F.B.I.'s Urgent Request To Reboot Your Router: How To Comply And Protect Ourself?

Articles Jul 06, 2019 11:23

Hoping to thwart a sophisticated malware system linked to Russia that has infected hundreds of thousands of internet routers, the F.B.I. has made an urgent request to anybody with one of the devices to reboot their router. Have you know how to reboot correctly to protect your data? Here are some ways from easy to tricky to reboot router.

Last week, Talos Intelligence released a detailed report on a new breed of malware (VPNFilter) that targets network routers directly, instead of the devices hooked up to them. It's concerning because routers usually don't have malware intrusion countermeasures.

In a quick bit of government intervention, the DOJ, in cooperation with the FBI, seized control of the domain the Sofacy Group was using for the botnet. This is good news for infected parties, since the malware won't be able to reestablish itself after communication has been interrupted. But for that to happen, you need to reboot your routers. The FBI and Department of Homeland Security have both issued statements requesting as much.

Do I Have to Reboot?

Maybe not, but it's a simple process that shouldn't take much of your time. However, if your router model is on the list of targeted devices, you should at least reboot your device immediately, possibly more (but we'll get to that).

So which unlucky devices did Talos find were targeted? Here's the list.

  • Linksys: E1200, E2500, and WRVS4400N
  • Mikrotik: 1016, 1036, and 1072
  • Netgear: DGN2200, R6400, R7000, R8000, WNR1000, and WNR2000
  • QNAP: TS251 and TS439 Pro
  • TP-LINK: R600VPN

If your network employs any of the devices listed above, keep reading. If you have a device from any of the above brands, you should probably keep reading too, as it's likely your device also has the exploited vulnerability and could be at risk.

Don't have one of the above devices? You're OK, but it doesn't hurt anything to perform the following steps just to make sure you're safe.

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The Easy Way

For all of you that are rolling your eyes just thinking about having to do network maintenance, I've got good news. There's a simple, low-tech way to reboot your router.

Unplug it.

Seriously, that's all you have to do. Unplug the router. Wait a full 60 seconds for the device to reset itself. Plug it back in.

Go about your business knowing you've made your network safer and complied with the FBI's request (how good you feel about that may vary).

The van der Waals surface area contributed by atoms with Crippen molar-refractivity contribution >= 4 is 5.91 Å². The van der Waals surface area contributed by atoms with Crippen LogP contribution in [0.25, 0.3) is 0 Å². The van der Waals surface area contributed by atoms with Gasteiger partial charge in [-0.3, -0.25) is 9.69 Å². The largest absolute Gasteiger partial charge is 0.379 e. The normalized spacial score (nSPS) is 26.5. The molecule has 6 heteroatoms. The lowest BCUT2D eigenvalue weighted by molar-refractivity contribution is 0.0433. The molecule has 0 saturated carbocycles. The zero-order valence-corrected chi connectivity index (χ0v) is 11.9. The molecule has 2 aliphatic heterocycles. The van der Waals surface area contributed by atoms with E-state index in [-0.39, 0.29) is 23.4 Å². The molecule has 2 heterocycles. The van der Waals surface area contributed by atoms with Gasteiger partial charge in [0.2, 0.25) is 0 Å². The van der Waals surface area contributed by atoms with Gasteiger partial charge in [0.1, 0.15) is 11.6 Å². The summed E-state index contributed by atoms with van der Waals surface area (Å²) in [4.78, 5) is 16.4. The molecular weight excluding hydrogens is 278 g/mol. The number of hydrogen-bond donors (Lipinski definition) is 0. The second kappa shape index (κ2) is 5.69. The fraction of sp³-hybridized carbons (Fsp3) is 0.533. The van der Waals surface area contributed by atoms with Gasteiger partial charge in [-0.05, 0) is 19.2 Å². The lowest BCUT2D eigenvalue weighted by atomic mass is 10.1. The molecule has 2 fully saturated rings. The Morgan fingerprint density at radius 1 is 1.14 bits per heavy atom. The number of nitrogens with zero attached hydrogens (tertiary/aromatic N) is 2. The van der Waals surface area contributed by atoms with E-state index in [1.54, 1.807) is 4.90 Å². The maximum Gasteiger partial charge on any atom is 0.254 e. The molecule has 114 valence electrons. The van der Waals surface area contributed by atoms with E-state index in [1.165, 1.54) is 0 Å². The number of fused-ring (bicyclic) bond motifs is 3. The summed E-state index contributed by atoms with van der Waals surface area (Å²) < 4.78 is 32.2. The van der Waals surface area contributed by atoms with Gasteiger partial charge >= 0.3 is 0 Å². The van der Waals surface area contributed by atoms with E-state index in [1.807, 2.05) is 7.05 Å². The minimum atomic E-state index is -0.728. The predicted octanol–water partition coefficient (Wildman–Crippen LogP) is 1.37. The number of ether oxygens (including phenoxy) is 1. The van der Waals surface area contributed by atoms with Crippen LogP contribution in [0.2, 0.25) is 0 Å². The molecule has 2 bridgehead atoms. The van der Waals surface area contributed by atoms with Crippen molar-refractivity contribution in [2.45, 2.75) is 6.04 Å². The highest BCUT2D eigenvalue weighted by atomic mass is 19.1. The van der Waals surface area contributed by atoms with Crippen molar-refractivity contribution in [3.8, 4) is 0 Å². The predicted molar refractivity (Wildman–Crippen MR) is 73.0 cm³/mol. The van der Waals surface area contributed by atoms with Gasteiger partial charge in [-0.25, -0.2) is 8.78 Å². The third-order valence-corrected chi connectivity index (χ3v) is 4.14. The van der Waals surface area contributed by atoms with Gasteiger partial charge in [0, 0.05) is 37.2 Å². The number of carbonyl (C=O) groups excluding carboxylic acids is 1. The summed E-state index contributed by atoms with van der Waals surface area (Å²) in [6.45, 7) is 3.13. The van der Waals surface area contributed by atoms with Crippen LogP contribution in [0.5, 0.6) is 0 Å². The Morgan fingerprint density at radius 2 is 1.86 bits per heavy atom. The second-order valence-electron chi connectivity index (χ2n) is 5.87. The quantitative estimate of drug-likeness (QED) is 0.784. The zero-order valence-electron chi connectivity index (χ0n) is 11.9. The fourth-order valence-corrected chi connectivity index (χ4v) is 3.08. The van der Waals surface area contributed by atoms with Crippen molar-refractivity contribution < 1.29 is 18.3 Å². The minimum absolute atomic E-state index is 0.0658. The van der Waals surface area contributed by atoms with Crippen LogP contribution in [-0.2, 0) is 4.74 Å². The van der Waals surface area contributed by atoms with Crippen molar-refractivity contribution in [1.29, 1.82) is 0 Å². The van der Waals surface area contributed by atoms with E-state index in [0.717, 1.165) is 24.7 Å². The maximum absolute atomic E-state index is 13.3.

Watch: How to Reset a Router - Internet Setup.

The Better Way

F.B.I.s Urgent Request To Reboot Your Router: How To Comply And Protect Ourself?
Use your router's app to make sure everything is up to date. ANTHONY KARCZ

While it might be simplest to reboot your router with a quick unplug, it's not the best way to ensure your network is secure.

If your device has an associated app (like the Google WiFi app pictured above), the best course of action is to go to the device settings for your network. From there, you can select the Reboot option.

Before you do that, though, check to see if your router's firmware is up to date. If the option is available, have the app check and see if there are any updates that have to be applied. Updating the firmware requires an automatic reboot anyway, so you'll be making sure your device is properly protected and more secure in the future.

If you're not sure if your firmware is up to date, or your app doesn't have the option, check the manufacturer's website and follow any steps listed there to update your device.

Oh, and if you're still using the default username and password for your router, change those while you're updating the device. Default router logins for nearly every major brand can be found with a quick Google search. It would be akin to changing the locks on your house, then leaving the front door open.

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Protecting Against Future Attacks

Other than keeping your firmware up to date, there's not a lot more you can do to protect yourself. One interesting thing to note, however, is that consumer mesh networks like Google WiFi or AmpliFi were not on the list of vulnerable devices.

It could be these devices automatically update themselves, so vulnerabilities are harder for hackers to find and exploit. Or maybe they just weren't targeted this time around. Either way, if this incident has made you a little suspicious of your current networking hardware, you might want to think about upgrading. Consider a system with a monitoring app, one that automatically applies firmware updates.

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Source: https://www.forbes.com/sites/anthonykarcz/2018/05/29/how-to-reboot-your-router-comply-with-the-fbis-request-and-protect-yourself/#50b4664f4e0d

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